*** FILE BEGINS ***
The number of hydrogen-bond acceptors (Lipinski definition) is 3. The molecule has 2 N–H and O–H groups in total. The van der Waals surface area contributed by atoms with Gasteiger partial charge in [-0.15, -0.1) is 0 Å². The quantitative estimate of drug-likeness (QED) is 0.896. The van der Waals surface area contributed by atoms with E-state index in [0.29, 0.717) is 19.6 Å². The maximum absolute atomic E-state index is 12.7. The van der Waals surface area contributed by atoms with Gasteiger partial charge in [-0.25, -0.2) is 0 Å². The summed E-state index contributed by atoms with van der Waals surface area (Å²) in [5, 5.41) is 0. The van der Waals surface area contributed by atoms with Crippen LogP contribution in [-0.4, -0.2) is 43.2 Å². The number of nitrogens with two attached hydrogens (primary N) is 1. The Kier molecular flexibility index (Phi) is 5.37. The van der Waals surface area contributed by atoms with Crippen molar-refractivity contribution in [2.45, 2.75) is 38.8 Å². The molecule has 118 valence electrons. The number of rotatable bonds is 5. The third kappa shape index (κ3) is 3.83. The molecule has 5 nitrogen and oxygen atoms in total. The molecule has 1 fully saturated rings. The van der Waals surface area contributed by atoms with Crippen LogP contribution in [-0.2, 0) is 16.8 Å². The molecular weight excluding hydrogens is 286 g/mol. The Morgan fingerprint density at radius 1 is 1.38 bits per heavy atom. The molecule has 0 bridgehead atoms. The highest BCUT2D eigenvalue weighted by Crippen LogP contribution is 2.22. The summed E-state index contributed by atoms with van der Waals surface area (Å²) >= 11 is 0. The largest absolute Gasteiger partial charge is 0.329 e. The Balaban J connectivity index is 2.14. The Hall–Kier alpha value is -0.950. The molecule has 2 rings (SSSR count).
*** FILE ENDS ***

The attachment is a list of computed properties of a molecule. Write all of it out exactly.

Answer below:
The number of hydrogen-bond acceptors (Lipinski definition) is 3. The molecule has 2 N–H and O–H groups in total. The van der Waals surface area contributed by atoms with Gasteiger partial charge in [-0.15, -0.1) is 0 Å². The quantitative estimate of drug-likeness (QED) is 0.896. The van der Waals surface area contributed by atoms with E-state index in [0.29, 0.717) is 19.6 Å². The maximum absolute atomic E-state index is 12.7. The van der Waals surface area contributed by atoms with Gasteiger partial charge in [-0.25, -0.2) is 0 Å². The summed E-state index contributed by atoms with van der Waals surface area (Å²) in [5, 5.41) is 0. The van der Waals surface area contributed by atoms with Crippen LogP contribution in [-0.4, -0.2) is 43.2 Å². The number of nitrogens with two attached hydrogens (primary N) is 1. The Kier molecular flexibility index (Phi) is 5.37. The van der Waals surface area contributed by atoms with Crippen molar-refractivity contribution in [2.45, 2.75) is 38.8 Å². The molecule has 118 valence electrons. The number of rotatable bonds is 5. The third kappa shape index (κ3) is 3.83. The molecule has 5 nitrogen and oxygen atoms in total. The molecule has 1 fully saturated rings. The van der Waals surface area contributed by atoms with Crippen LogP contribution in [-0.2, 0) is 16.8 Å². The molecular weight excluding hydrogens is 286 g/mol. The Morgan fingerprint density at radius 1 is 1.38 bits per heavy atom. The molecule has 0 bridgehead atoms. The highest BCUT2D eigenvalue weighted by Crippen LogP contribution is 2.22. The summed E-state index contributed by atoms with van der Waals surface area (Å²) >= 11 is 0. The largest absolute Gasteiger partial charge is 0.329 e. The Balaban J connectivity index is 2.14. The Hall–Kier alpha value is -0.950. The molecule has 2 rings (SSSR count).